by slemish  16 Oct 2009 I had never climbed Croaghan before today and wasn't expecting much but it turned out to be an excellent little hill. I parked at a lay-by just off the Altarichard road (119297 (Point I)). The trail towards the 417m summit is clearly marked from here all the way up. As the other comments state the trail is badly eroded and after a summer of heavy rain it was like walking through treacle. I advise staying off the trail by a couple of metres where the ground is firmer. Not too steep on the ascent but the deep heather slows you down somewhat. Fortunately at about 390m this gives way to short grass for the final approach to the peculiar knobbly summit, which is in contrast to the 'rounded dome' shape of most of the Antrim hills. The view north from Croaghan is hidden on the ascent until the last minute and is worth waiting for. A fabulous view down Glenshesk and past Knocklayd to the cliffs on Rathlin island. Further still the distant Paps of Jura were crisply outlined aginst the blue sky - perhaps the clearest I've ever seen them. Slievanorra with its twin masts dominates the view to the south-east with the tops of Trostan and Tievebulliagh also visible. The walk could be extended through Breen Wood if desired and today that would have been nice as it was unseasonably warm for mid-October. However I headed back down to the car to complete a very enjoyable and peaceful walk - it can done in 40 minutes.
Point I: D119 297
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by kdsb23  25 Jun 2009 Took a evening stroll round the longer Breen Forest Walk this evening. Sad to see that the route for the Altarichard Car park to the summit is becoming badly eroded. Think the route is now standard for Duke of Ed. hikes.

Also met herd of goats in the Forest.
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MountainViews.ie Picture about mountain Croaghan in area Antrim Hills, Ireland
Picture: trail through heather to top
 
by gerrym  19 May 2008 This walk came to my attention through 'walkni.com ' - a 50 page booklet with brief walk descriptions throughout N. Ireland is available free from thier site. The start is approached from the A44 to Ballycastle, following the sign for the Orra Beg scenic route towards the line of the Antrim Hills. This road rises to over 1000ft and the carpark at Altarichard (123293). A packed information board details the Breen Forest walk, as well as local flora and fauna.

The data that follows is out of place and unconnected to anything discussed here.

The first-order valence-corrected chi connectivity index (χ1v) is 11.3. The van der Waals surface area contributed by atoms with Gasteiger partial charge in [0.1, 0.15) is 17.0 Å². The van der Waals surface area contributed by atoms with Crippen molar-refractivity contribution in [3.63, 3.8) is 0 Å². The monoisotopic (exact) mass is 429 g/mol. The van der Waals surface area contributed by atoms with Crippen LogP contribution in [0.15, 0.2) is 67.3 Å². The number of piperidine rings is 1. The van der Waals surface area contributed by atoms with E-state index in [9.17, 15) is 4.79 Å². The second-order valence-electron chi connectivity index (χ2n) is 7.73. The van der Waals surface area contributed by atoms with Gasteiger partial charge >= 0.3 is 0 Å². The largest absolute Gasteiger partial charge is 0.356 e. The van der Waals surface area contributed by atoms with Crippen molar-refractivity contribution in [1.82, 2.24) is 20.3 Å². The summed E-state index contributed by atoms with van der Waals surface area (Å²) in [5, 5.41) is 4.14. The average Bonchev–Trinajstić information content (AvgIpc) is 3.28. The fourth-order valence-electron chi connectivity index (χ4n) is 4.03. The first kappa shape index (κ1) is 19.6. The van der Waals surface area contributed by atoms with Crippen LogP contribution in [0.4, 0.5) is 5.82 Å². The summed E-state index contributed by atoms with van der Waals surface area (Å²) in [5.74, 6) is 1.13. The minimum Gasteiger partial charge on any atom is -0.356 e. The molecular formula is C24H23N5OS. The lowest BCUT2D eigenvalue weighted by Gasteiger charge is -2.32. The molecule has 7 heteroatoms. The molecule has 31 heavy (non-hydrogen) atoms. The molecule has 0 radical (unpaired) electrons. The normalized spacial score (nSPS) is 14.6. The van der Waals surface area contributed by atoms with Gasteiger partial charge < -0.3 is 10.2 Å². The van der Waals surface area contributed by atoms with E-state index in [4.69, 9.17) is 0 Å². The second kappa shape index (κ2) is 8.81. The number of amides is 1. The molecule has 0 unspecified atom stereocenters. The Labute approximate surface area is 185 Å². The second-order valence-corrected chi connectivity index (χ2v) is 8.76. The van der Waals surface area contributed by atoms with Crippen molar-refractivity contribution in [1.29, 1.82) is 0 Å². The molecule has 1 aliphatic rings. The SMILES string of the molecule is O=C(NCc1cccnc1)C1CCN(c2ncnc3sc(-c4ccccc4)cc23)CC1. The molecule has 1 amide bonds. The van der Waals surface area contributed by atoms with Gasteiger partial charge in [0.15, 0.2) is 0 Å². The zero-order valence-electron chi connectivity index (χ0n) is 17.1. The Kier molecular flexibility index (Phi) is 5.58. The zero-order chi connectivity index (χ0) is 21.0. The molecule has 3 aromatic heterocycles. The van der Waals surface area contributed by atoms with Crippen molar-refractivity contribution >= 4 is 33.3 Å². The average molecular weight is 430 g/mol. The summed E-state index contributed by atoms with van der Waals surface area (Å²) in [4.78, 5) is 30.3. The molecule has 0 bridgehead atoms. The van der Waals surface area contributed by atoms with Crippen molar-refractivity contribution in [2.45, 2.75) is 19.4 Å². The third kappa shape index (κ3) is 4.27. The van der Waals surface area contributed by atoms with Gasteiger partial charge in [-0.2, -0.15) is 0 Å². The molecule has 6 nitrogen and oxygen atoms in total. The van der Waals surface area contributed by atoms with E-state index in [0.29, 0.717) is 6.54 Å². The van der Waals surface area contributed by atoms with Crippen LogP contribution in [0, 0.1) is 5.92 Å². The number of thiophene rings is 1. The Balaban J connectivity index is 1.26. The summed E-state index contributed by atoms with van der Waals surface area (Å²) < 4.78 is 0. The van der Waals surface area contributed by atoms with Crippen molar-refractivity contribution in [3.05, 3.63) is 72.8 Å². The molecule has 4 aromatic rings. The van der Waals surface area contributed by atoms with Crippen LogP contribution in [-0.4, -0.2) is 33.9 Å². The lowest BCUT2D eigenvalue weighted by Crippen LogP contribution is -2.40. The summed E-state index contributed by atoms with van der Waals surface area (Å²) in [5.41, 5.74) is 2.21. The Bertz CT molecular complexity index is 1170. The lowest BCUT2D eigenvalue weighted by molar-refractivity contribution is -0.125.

Take to the road and walk downhill following the markers which are excellent throughout the walk. Cross the Cornashesk Burn and start up the hillside, over wet ground and then a narrow trail through mature heather. The ground was tinder dry after the recent dry spell and as i was wearing shorts my legs took a pasting from the heather. The going is relatively easy and a stile brings a grassy final slope to the long broad top. I had cracking views W to the Sperrins, N to Knocklayd and the eastern half of Rathlin island beyond, E and S to the sharp drops of high ground as the Glens dropped down to the sea. Croaghan is sandwiched between its bigger neighbours of Knocklayd and Slieveanorra and they do tend to dominate views.

A long gentle drop to the N, past a pool of water and some persistently wet ground, brings the forest and a nice walk through the trees to a forest road. This road has been seriously upgraded with a near snooker table finish. There now follows a long walk through the woods, which joins the Moyle Way for a time, and then curves back along the side of the mountain in a rollercoaster ride of ups and downs - not everyones cup of tea perhaps. On the way a large area of clearfell took on the sight of a battle field, with the sun shining strongly on the tree stumps making them appear as headstones for those who had fallen (how strong was that sun?). Primroses and even nettles held my attention on the way.

The guide says 5.5 miles and 2.5 hours - my GPS says 6.2 miles and 2.25 hours and i am sure someone else will say something else. Not a bad walk in the great weather, with good views on the open section.
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(End of comment section for Croaghan.)

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British summit data courtesy:
Database of British & Irish Hills
(Creative Commons Licence)
"ASTER+": Hillshade and Contours
Courtesy of Tiles GIScience Research Group @ Heidelberg University